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HMRC: 211,700 Northern Ireland workers furloughed

HMRC (Her Majesty Revenue and Customs) sign in London, UK.
Ryan McAleer

THE number of workers in the north furloughed during the coronavirus lockdown stood at 211,700 at the end of May, with another 69,000 self-employed people claiming emergency support, official government data has shown.

The figures from HM Revenue and Customs (HMRC) confirm 30 per cent of all people in employment here are now being subsidized by UK Government Covid-19 support streams.

Providing a regional breakdown of the Job Retention Scheme for the first time, HMRC showed that 44,000 workers were furloughed across the four Belfast constituencies at the end of May.

Mid Ulster topped the constituency table with 14,800, just ahead of Upper Bann on 14,400.

In terms of the Self Employment Income Support Scheme (SEISS), HMRC confirmed that £198m had been paid out at the end of May, with a 73 per cent take-up rate across the north.

The highest number of applications came from South Down (6,800), with the lowest in East Belfast. The average payment was £2,900.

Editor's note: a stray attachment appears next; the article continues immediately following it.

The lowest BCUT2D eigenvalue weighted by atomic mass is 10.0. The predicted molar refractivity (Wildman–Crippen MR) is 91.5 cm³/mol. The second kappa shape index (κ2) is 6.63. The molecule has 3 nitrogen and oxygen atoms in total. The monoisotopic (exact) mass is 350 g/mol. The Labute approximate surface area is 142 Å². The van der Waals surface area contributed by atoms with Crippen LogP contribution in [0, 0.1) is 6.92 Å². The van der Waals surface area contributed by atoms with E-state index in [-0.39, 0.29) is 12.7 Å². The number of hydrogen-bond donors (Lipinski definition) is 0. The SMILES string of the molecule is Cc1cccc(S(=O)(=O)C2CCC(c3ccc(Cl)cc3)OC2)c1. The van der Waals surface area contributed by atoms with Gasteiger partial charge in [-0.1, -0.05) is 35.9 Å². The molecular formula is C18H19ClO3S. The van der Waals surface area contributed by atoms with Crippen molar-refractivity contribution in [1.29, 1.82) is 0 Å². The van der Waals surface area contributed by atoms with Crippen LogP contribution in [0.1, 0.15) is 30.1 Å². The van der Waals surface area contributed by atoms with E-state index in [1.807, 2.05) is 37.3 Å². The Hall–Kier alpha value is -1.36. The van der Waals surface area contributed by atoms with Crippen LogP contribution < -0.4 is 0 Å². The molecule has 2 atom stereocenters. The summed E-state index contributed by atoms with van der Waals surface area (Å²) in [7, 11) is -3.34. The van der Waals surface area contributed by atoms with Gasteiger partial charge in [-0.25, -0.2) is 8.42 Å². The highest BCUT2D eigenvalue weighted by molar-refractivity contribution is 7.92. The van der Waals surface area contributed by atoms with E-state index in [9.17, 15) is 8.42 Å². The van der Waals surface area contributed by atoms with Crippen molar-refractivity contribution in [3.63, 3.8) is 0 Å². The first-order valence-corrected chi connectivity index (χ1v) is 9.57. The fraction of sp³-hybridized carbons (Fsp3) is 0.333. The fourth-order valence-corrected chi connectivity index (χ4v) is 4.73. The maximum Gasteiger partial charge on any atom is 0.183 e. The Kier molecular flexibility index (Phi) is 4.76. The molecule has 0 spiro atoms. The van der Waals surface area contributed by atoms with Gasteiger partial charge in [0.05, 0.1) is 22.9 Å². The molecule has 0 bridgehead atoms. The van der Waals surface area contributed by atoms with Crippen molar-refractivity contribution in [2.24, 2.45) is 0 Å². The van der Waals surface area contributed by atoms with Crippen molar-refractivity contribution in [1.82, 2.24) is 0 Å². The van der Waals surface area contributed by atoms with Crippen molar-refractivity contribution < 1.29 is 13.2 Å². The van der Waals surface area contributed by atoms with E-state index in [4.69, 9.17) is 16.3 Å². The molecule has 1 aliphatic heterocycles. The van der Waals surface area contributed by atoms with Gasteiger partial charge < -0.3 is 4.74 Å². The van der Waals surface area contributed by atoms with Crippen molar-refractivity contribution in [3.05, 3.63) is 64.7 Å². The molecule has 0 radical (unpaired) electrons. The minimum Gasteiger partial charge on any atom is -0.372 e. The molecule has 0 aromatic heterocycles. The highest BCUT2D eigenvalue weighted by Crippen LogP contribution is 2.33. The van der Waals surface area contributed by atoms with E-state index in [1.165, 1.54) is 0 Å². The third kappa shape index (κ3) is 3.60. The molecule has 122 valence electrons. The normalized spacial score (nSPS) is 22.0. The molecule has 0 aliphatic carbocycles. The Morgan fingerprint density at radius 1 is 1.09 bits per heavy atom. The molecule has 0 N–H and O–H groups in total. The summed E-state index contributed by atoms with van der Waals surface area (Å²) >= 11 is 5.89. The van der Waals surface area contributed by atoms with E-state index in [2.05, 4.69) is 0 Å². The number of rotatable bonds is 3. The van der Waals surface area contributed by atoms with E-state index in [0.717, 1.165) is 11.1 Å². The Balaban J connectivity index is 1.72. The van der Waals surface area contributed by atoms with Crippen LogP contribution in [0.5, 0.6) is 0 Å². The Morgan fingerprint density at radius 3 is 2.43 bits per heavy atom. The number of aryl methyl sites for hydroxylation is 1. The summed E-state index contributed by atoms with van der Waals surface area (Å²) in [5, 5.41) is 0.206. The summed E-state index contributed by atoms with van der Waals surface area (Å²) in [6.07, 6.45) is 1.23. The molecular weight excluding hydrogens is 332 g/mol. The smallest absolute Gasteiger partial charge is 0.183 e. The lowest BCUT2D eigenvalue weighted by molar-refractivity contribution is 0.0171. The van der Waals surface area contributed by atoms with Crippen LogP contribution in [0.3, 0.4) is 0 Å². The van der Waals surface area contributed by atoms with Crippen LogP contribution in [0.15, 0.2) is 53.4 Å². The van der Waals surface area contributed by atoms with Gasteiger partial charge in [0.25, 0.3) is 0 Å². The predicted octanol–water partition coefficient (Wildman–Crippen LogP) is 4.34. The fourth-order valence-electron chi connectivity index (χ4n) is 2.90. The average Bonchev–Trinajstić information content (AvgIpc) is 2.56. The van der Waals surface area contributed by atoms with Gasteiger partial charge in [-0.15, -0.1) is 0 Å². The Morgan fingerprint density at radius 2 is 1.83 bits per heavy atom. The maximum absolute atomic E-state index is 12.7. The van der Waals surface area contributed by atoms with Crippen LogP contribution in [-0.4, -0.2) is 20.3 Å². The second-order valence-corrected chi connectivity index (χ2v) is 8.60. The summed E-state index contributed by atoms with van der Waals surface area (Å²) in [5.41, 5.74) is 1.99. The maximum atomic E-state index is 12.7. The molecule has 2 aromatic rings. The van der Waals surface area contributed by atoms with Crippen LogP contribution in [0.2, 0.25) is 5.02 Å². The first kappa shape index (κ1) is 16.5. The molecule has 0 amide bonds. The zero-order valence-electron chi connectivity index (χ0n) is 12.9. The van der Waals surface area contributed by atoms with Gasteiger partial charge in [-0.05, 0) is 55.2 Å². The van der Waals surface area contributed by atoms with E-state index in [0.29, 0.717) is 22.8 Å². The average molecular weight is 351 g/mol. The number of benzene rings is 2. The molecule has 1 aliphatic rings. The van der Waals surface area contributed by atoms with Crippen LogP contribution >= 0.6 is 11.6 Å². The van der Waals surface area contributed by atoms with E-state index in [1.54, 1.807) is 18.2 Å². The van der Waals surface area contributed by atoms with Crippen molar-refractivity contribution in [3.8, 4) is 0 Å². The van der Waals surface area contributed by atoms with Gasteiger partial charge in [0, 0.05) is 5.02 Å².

The HMRC figures follow on from a report by Ulster University’s Economic Policy Centre this week, which found that young people have been disproportionately affected by the Covid-19 pandemic.

It estimated that unemployment among 16-24 year-olds could rise from eight per cent to 26 per cent this year.

The furlough scheme closed to new applications on June 10. Payments will continue until the end of October, with employers increasingly required to increase their contributions from August.

Meanwhile, the number of VAT and/or PAYE registered businesses operating in Northern Ireland increased by 600 (0.8 per cent) to 76,090 in the year to March 31 2020.

Services remains the largest sector, accounting for 55 per cent of all businesses. The number of construction firms reached a six-year high (10,545) but remained 8.3 per cent below the high of 11,495 in 2010.

READ MORE: Under 25s disproportionately hit by furlough and lay offs, says new Ulster University report

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